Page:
RIP: Christopher Hitchens, world-renowned journalist, writer, thinker, and antitheist, passed away today following a hard-fought battle with esophageal cancer.
He was 62.
Vanity Fair, where Hitchens served as contributing editor for nearly two decades, broke the news. “There will never be another like Christopher Hitchens,” said the magazine in a statement. “A man of ferocious intellect, who was as vibrant on the page as he was at the bar.”
His final piece for Vanity Fair, “Trial of the Will,” was published just last week.
He is survived by his wife, Carol Blue, and their three children.
Rick Smith, a former aerospace engineer and IBM computer whiz, was responsible in the early 1990s for transforming Frank Gehry’s office into a digital leader. While working there Smith met Serra. At one point during a 1994 visit—Gehry and Serra were friends—the sculptor talked about some difficulties he was having with a new metal piece. “No problem,” Gehry replied, “I’ll lend you Rick.”
Art & Engineering.
In 1944, he was abducted from his village by Japanese soldiers and forced to dig tunnels at a World War II camp. In 2005, he learned he was mistakenly listed among Japan’s war dead at a Tokyo shrine.
For most of his life, Kim Hui-jong has kept what he considers a shameful secret. In 1944, as a teenager, he was abducted from his village in northern Korea by Japanese soldiers and forced to dig tunnels at a World War II military camp on the island of Saipan.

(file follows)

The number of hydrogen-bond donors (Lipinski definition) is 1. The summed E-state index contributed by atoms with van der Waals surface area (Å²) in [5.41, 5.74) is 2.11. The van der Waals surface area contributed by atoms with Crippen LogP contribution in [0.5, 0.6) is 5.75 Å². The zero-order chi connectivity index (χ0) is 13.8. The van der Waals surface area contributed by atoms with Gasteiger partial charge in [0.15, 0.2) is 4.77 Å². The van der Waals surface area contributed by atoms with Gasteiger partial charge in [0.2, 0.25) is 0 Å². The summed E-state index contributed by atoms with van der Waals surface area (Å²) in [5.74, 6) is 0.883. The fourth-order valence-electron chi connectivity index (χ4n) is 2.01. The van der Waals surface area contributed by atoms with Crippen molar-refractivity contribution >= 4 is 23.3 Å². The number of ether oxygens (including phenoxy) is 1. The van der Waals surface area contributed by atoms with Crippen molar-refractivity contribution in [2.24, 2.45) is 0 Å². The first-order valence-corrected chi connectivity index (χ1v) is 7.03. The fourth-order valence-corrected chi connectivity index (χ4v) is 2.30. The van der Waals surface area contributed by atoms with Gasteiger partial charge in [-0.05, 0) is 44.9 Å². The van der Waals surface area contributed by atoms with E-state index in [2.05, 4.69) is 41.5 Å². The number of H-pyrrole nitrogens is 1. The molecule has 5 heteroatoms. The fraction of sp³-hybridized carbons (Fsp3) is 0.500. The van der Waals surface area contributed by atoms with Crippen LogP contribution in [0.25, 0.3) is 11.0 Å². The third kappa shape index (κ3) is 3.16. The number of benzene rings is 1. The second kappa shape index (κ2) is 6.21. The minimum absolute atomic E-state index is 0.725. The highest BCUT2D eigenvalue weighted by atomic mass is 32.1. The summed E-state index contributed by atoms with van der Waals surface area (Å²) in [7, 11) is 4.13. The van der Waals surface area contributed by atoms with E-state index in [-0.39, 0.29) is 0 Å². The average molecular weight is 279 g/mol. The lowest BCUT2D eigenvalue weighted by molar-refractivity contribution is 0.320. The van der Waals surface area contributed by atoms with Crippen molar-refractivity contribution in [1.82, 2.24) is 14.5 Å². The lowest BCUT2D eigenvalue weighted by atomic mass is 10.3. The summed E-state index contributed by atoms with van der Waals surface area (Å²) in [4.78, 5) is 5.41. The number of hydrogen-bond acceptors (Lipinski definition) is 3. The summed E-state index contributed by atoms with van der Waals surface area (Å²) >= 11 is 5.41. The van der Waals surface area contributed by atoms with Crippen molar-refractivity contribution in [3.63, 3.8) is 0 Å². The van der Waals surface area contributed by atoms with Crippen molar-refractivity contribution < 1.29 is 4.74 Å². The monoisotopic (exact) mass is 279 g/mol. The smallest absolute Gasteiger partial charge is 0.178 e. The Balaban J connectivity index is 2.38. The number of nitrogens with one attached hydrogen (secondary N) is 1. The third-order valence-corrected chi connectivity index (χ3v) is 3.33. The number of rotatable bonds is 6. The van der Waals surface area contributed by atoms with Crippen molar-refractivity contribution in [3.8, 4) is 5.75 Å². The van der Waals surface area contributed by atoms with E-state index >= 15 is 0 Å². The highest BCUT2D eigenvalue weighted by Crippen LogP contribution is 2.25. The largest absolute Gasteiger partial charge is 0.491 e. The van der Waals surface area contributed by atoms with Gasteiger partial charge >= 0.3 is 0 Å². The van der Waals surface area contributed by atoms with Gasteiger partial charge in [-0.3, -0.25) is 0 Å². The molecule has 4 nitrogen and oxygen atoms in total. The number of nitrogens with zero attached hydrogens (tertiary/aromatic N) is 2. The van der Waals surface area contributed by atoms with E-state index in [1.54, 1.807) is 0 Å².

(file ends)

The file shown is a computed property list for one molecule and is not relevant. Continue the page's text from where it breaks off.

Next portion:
It would take him a decade of marriage to tell his wife about his past. Kim, 86, still often dreams of the battlefield shelling that severely damaged his hearing and the taunts of his captors: “You Koreans are like canned meat; we can take you anywhere and use you as we see fit.”
He always considered his Japanese enslavement, and the two years he later spent as a U.S. prisoner of war, as a lifelong humiliation. Then, in 2005, Kim received a new insult he insists he still cannot bear: For decades, the former conscript learned, he has been counted among Japan’s war dead and, because of an administrative error, his name is listed at Tokyo’s controversial Yasukuni shrine. He could no longer remain silent.
Above: Kim Hui-jong, 86, of South Korea, has been trying to get Japan to remove his name from a list of that country’s World War II dead: “I never fought for the Japanese; I was a forced laborer.” (Matt Douma, For The Times / August 15, 2011)——-
Clear your evening plans: The 2011 Perseid meteor shower is best seen tonight.
Photo: Mt. Pinos in California blocks out light pollution from below, offering a couple a view of the Perseids meteor showers in 2010. Credit: Don Bartletti / Los Angeles Times
Go outside. Look up.